Driving Directions Cameroon

CAMEROON is a triangular-shaped republic of diverse landscapes in west-central Africa. It stretches from Lake Chad at its apex to the north­ern borders of Equatorial Guinea, Gabon and the Congo in the south. Cameroon is a country of varied topography and natural vegetation. The far north is a region of savannah plain with marshland near the shores of Lake Chad. Eastwards, the land becomes drier, grading towards the Sahel grasslands in Chad. In the west, a belt of volcanic mountains and bamboo forests spill over the border with Nigeria. Further south, the savannah plains rise gradually to form the extensive Adamawa Plateau (Massif de I’Adoumaoua), which partly covered in woodland. In the south, the coastal plain is covered with tropical rainforests and out of this, in the west, rises a group of high volcanic mountains, including the sporadically active Mount Cameroon (4,100 meters or 1,250 feet).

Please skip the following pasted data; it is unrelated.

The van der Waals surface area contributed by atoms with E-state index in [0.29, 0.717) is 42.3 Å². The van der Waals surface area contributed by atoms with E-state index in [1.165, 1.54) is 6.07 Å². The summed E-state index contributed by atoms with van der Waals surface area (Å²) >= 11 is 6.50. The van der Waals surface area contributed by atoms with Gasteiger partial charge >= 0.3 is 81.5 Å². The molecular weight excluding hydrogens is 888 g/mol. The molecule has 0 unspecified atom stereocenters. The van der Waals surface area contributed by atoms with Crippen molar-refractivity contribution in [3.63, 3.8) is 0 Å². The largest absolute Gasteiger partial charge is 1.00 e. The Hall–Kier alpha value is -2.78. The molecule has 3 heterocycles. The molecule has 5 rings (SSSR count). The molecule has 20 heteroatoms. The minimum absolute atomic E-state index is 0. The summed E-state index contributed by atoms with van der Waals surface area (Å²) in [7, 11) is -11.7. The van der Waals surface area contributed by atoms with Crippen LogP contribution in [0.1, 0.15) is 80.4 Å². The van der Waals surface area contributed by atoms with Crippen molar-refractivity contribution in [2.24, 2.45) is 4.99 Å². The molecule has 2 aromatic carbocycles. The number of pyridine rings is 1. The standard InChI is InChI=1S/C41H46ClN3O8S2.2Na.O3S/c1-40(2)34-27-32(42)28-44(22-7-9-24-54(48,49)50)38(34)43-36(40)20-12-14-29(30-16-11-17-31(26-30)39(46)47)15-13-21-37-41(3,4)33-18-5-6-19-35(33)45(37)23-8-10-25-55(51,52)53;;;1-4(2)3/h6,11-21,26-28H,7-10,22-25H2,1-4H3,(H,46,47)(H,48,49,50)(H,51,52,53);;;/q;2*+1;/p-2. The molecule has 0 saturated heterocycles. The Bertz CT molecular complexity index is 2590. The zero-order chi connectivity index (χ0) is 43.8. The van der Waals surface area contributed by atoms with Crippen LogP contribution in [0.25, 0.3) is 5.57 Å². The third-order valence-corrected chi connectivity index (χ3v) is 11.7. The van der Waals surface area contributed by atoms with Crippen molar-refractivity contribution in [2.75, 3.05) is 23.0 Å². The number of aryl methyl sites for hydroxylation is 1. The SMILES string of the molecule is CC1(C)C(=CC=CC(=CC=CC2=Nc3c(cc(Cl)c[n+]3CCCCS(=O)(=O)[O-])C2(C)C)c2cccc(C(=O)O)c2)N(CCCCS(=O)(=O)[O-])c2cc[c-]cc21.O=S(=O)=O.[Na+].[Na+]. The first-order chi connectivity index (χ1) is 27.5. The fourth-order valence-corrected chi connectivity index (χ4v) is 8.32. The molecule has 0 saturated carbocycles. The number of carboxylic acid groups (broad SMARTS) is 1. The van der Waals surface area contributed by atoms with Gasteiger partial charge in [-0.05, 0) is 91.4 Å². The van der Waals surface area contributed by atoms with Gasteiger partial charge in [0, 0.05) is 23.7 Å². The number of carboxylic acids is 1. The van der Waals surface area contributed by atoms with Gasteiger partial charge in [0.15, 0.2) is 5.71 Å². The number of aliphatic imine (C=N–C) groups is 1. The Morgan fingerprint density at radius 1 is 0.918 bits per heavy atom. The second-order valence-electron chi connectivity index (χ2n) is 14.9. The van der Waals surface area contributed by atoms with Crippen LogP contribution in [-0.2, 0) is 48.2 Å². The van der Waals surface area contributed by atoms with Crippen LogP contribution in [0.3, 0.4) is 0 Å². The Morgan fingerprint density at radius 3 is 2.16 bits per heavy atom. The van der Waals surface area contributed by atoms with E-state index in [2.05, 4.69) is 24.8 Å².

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Cameroon’s jungles contain not only commercially valuable trees but also an immense diversity of other plants, many of which identified as useful for their medicinal properties. Wildlife is equally varied and includes apes (gorillas and chimpanzees), various monkeys, many bird species and numerous snakes and amphibians.

The climate is tropical, but both temperature and amounts of rainfall vary according to locality. The south is humid, but conditions become drier towards the north with the timing of the rainy season varying between the different regions of the country.

The majority of the population are farmers who live in south and central Cameroon, where they grow maize, millet, cassava and vegetables, in the drier north, where drought and hunger are well known, life is harder and this area is populated by seminomadic herders. Bananas, coffee and cocoa are the major exports although oil, gas and aluminum are becoming increasingly important.

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